Internally, the .NET Framework stores text as Unicode UTF-16. An encoder transforms this text data to a sequence of bytes. A decoder transforms a sequence of bytes into this internal format. An encoding describes the rules by which an encoder or decoder operates. For example, theclass describes the rules for encoding to and decoding from a sequence of bytes representing text as Unicode UTF-8. Encoding and decoding can also include certain validation steps. For example, the class checks all surrogates to make sure they constitute valid surrogate pairs. Both of these classes inherit from the class.
Choosing an Encoding
The Encoding class is very general. Supported classes inheriting from Encoding allow .NET applications to work with the common encodings they are likely to encounter in legacy applications, and .NET developers can implement additional encodings. However, when you have the opportunity to choose an encoding, it is strongly recommended that you use a Unicode encoding, typically either UTF8Encoding or UnicodeEncoding (is also supported). In particular, UTF8Encoding is generally preferred over . If the content is ASCII, the two encodings will be identical, but UTF8Encoding can also represent every Unicode character, while ASCIIEncoding supports only the Unicode character values between U+0000 and U+007F. Because ASCIIEncoding does not provide error detection, UTF8Encoding is also better for security.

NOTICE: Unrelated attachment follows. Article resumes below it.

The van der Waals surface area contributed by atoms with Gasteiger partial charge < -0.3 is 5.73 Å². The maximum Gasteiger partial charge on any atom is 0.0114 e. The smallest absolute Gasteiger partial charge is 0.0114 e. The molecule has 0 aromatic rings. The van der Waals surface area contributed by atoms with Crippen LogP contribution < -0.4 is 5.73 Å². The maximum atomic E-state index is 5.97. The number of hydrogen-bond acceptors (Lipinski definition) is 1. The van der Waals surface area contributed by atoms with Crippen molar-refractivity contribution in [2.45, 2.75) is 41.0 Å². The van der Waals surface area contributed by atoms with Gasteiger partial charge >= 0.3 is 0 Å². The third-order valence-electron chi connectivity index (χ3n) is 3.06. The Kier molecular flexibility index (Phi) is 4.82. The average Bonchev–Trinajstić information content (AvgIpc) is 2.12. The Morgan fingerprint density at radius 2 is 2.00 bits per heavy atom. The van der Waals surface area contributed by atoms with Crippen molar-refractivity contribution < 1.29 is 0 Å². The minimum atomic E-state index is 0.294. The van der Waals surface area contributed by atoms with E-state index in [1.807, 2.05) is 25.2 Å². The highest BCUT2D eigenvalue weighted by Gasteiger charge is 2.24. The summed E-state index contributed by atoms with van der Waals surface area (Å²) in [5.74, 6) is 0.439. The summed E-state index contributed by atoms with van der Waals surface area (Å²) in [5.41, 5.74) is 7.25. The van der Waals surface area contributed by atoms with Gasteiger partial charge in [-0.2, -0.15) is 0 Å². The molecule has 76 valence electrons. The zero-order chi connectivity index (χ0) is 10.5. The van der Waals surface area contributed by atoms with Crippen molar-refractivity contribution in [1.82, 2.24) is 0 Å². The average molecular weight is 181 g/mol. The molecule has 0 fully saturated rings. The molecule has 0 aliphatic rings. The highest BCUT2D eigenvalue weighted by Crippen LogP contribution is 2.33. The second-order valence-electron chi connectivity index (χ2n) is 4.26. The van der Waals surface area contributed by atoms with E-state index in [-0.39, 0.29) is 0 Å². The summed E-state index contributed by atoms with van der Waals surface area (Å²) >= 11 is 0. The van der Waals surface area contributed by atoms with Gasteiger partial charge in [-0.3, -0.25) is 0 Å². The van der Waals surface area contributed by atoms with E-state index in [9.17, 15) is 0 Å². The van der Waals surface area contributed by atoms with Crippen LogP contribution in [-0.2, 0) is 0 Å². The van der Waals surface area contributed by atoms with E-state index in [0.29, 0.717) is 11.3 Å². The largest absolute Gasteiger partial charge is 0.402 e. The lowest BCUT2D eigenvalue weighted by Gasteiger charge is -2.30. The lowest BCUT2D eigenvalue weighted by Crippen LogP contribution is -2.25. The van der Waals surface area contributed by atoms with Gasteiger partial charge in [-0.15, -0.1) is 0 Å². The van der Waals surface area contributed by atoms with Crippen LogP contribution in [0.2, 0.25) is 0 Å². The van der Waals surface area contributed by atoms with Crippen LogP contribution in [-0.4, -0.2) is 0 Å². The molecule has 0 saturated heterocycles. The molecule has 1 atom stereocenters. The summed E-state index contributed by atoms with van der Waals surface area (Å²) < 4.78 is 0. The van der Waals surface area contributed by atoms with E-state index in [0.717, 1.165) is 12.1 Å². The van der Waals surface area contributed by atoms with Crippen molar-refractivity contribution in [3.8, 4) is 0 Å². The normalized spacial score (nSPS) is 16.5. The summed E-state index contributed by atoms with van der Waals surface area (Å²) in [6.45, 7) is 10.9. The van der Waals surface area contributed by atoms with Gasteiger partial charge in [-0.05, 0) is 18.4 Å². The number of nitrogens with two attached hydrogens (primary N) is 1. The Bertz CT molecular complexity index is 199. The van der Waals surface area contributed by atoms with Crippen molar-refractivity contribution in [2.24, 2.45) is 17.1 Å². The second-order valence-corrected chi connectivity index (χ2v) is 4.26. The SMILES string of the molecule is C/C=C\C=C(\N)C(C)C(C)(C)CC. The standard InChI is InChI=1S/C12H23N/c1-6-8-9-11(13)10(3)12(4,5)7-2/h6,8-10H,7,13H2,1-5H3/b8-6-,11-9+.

UTF8Encoding has been tuned to be as fast as possible and should be faster than any other encoding. Even for content that is entirely ASCII, operations performed with UTF8Encoding will be faster than operations performed with ASCIIEncoding. Developers should consider using ASCIIEncoding only for certain legacy applications. However, even in this case, UTF8Encoding may still be a better choice. Assuming default settings, the following scenarios can occur:
If you have internal content that is not strictly ASCII and you encode it with ASCIIEncoding, each non-ASCII character will encode as a question mark ("?"). If you then decode this data, the information will be lost.
If you have internal content that is not strictly ASCII, and you encode it with UTF8Encoding, the result will seem to be unintelligible if interpreted as ASCII. However, if you then decode this data, it will round-trip successfully.
Choosing a Fallback Strategy
When an application tries to encode or decode a character, but no mapping exists, you must implement a fallback strategy. A fallback strategy is a failure-handling mechanism. There are two types of fallback strategies:
Best fit fallback
When characters do not have an exact match in the target encoding/decoding, the application can decide whether to try to map them to a similar character.
Replacement string fallback
If there is no appropriate similar character, the application can specify what to insert in the string to mark the omission.